The global pharmaceutical company GSK described the impact of AI models and tools on medical research in similarly positive terms, and said that “… ultimately, AI will provide greater probability that the discovery and development of new medicines will be successful”.


The ability of AI models and tools to process substantial volumes of data, and rapidly identify patterns where human researchers might take months or be unable to, makes it a potentially transformational technology for medical research. Either through the development of new drugs, or the repurposing of existing ones, the technology could reduce the investment required to bring a drug to market; and bring personalised medicine closer to becoming a reality.


Productivity


AI models and tools can also deliver benefits via the automation of existing processes—“… doing the dirty work” of improving logistics, as Professor Mihaela van der Schaar of The University of Cambridge phrased it.


She described how during the covid-19 pandemic tools were developed “… to predict how many beds and ventilators we would need and who would need them” and argued that pursuing similar efficiencies should be the primary use case for AI in medicine and healthcare.


Professor Michael Osborne of the University of Oxford described AI models and tools as “… a way to automate away much of the tedious admin work that plagues frontline workers in the NHS today, particularly in primary healthcare”, and said that the technology could help medical professionals process letters and manage data.


AI models and tools can transform healthcare provision, by assisting with diagnostics and, perhaps more significantly, freeing up time for the judgement of medical professionals by automating routine processes.


AI Governance Challenges


As governments across the world grapple with the question of if and how AI should be governed, the UK is positioned as a centre of AI research and practice with a reputation for creativity and international trust in its regulatory policy and institutions.


The November Global AI Safety Summit, to be held at Bletchley Park, provides a golden opportunity for Britain to lead world thinking and practice on AI governance.


An interim report published today by the Science, Innovation and Technology Committee sets out the Committee’s findings from its inquiry so far, and the twelve essential challenges that AI governance must meet if public safety and confidence in AI are to be secured.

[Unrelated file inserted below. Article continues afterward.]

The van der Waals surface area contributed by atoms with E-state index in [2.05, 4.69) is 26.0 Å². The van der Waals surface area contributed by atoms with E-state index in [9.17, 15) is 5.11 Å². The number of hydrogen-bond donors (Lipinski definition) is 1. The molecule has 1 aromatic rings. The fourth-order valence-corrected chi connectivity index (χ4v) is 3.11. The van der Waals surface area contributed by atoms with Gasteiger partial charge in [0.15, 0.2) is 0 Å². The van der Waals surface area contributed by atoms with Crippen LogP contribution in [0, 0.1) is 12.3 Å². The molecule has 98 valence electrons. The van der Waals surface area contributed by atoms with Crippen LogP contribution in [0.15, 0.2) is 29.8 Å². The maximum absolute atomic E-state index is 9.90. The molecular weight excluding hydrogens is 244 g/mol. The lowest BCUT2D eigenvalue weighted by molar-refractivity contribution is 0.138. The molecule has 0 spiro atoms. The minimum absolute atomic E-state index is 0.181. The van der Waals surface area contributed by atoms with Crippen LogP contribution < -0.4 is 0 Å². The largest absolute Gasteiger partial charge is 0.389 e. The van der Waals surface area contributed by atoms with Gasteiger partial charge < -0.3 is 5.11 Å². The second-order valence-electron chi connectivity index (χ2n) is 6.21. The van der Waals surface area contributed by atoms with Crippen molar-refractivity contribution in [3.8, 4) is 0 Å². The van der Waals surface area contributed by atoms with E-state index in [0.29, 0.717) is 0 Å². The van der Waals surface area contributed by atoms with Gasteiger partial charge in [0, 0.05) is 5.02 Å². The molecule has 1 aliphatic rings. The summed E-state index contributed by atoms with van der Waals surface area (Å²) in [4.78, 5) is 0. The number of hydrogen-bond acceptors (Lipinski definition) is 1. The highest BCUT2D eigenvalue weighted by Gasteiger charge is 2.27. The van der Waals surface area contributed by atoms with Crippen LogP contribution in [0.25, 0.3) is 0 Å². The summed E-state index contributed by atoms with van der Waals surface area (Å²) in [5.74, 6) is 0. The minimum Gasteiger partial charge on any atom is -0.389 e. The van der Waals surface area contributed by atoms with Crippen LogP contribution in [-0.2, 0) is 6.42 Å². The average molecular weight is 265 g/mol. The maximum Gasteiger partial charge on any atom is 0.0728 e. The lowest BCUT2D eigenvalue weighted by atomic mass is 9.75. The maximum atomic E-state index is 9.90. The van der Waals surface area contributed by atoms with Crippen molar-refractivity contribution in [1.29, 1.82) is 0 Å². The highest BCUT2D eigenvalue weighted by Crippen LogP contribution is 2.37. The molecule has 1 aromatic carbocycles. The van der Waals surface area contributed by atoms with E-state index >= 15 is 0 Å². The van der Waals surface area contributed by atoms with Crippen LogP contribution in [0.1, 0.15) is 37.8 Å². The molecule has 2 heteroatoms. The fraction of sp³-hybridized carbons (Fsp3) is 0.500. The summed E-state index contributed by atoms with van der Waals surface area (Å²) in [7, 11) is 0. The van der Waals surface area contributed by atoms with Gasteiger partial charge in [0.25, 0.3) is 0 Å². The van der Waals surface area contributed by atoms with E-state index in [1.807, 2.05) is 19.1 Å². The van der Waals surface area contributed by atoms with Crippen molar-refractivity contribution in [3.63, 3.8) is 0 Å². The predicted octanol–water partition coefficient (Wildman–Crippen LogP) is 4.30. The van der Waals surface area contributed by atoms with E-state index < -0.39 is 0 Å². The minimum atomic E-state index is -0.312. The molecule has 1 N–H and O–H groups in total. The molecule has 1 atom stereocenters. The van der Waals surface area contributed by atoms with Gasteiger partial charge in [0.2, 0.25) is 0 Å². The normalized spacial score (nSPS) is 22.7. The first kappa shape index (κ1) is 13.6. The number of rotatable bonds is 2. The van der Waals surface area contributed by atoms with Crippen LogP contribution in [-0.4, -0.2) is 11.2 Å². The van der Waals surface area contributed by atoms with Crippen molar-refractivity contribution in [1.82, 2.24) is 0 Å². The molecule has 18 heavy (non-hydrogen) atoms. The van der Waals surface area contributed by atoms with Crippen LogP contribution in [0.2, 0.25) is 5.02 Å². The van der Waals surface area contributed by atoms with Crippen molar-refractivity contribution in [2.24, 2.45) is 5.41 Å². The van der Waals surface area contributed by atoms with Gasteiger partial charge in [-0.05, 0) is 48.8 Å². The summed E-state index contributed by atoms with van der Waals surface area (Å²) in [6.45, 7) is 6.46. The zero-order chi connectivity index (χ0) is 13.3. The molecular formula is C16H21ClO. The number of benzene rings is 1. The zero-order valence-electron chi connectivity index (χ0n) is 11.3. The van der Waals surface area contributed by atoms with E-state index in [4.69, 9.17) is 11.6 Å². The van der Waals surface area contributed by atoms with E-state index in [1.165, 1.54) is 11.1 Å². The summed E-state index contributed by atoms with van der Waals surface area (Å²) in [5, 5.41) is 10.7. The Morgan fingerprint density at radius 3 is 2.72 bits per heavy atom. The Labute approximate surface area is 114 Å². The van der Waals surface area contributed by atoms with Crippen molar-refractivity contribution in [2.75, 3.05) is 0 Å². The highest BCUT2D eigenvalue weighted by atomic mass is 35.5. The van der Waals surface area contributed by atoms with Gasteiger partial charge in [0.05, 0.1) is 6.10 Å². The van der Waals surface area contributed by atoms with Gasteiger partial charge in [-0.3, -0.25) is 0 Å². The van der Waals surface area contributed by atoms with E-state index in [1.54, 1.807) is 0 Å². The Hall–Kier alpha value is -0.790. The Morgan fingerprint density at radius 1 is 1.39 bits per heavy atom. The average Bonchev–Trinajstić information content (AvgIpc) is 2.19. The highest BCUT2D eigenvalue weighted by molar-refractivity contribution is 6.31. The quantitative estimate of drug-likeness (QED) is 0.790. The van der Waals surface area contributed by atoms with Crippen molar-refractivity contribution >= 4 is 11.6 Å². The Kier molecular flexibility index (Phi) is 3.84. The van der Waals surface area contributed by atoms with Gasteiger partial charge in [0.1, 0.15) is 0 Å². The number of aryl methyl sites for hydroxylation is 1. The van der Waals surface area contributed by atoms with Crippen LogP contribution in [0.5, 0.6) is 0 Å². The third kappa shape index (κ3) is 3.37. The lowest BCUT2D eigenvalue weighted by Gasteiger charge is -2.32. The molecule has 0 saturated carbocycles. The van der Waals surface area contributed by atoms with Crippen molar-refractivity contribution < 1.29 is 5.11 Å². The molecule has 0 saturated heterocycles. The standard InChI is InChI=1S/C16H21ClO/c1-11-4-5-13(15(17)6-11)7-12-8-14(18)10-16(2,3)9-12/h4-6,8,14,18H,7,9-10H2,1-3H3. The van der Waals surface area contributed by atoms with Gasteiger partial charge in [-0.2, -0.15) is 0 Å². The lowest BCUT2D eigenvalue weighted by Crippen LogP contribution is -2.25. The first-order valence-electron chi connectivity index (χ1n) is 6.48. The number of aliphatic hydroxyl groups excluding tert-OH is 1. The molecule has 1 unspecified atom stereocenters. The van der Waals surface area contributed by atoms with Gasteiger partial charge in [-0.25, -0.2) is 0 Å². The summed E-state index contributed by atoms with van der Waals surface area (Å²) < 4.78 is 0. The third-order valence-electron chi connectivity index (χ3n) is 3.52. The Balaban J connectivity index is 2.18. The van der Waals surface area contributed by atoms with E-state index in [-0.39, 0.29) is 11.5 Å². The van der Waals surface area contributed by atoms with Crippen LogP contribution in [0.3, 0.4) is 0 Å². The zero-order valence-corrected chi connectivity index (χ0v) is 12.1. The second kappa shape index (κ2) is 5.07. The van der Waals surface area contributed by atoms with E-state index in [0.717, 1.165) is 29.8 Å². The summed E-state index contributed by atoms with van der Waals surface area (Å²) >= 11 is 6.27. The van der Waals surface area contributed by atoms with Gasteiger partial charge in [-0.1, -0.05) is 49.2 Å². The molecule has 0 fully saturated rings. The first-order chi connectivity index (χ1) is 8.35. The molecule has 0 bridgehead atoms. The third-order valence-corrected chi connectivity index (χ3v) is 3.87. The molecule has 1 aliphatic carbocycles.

The twelve challenges of AI governance that must be addressed by policymakers:

  1. The Bias challenge: AI can introduce or perpetuate biases that society finds unacceptable.

  2. The Privacy challenge: AI can allow individuals to be identified and personal information about them to be used in ways beyond what the public wants.

  3. The Misrepresentation challenge: AI can allow the generation of material that deliberately misrepresents someone’s behaviour, opinions or character.

  4. The Access to Data challenge: The most powerful AI needs very large datasets, which are held by few organisations.

  5. The Access to Compute challenge: The development of powerful AI requires significant compute power, access to which is limited to a few organisations.

  6. The Black Box challenge: Some AI models and tools cannot explain why they produce a particular result, which is a challenge to transparency requirements.

  7. The Open-Source challenge: Requiring code to be openly available may promote transparency and innovation; allowing it to be proprietary may concentrate market power but allow more dependable regulation of harms.

  8. The Intellectual Property and Copyright Challenge: Some AI models and tools make use of other people's content: policy must establish the rights of the originators of this content, and these rights must be enforced.

  9. The Liability challenge: If AI models and tools are used by third parties to do harm, policy must establish whether developers or providers of the technology bear any liability for harms done.

  10. The Employment challenge: AI will disrupt the jobs that people do and that are available to be done. Policy makers must anticipate and manage the disruption.

  11. The International Coordination challenge: AI is a global technology, and the development of governance frameworks to regulate its uses must be an international undertaking.

  12. The Existential challenge: Some people think that AI is a major threat to human life. If that is a possibility, governance needs to provide protections for national security.


Engage with the HealthTech Community


HealthTech M&A Newsletter from Nelson Advisors - Market Insights & Analysis for Founders & Investors. Subscribe today! https://lnkd.in/e5hTp_xb


HealthTech M&A Advisory by Founders for Founders, Owners & Investors. Buy Side, Sell Side, Growth and Strategy mandates - Email lloyd@nelsonadvisors.co.uk


HealthTech Thought Leadership from Nelson Advisors - Industry Insights & Analysis for Founders, Owners & Investors. Visit https://www.healthcare.digital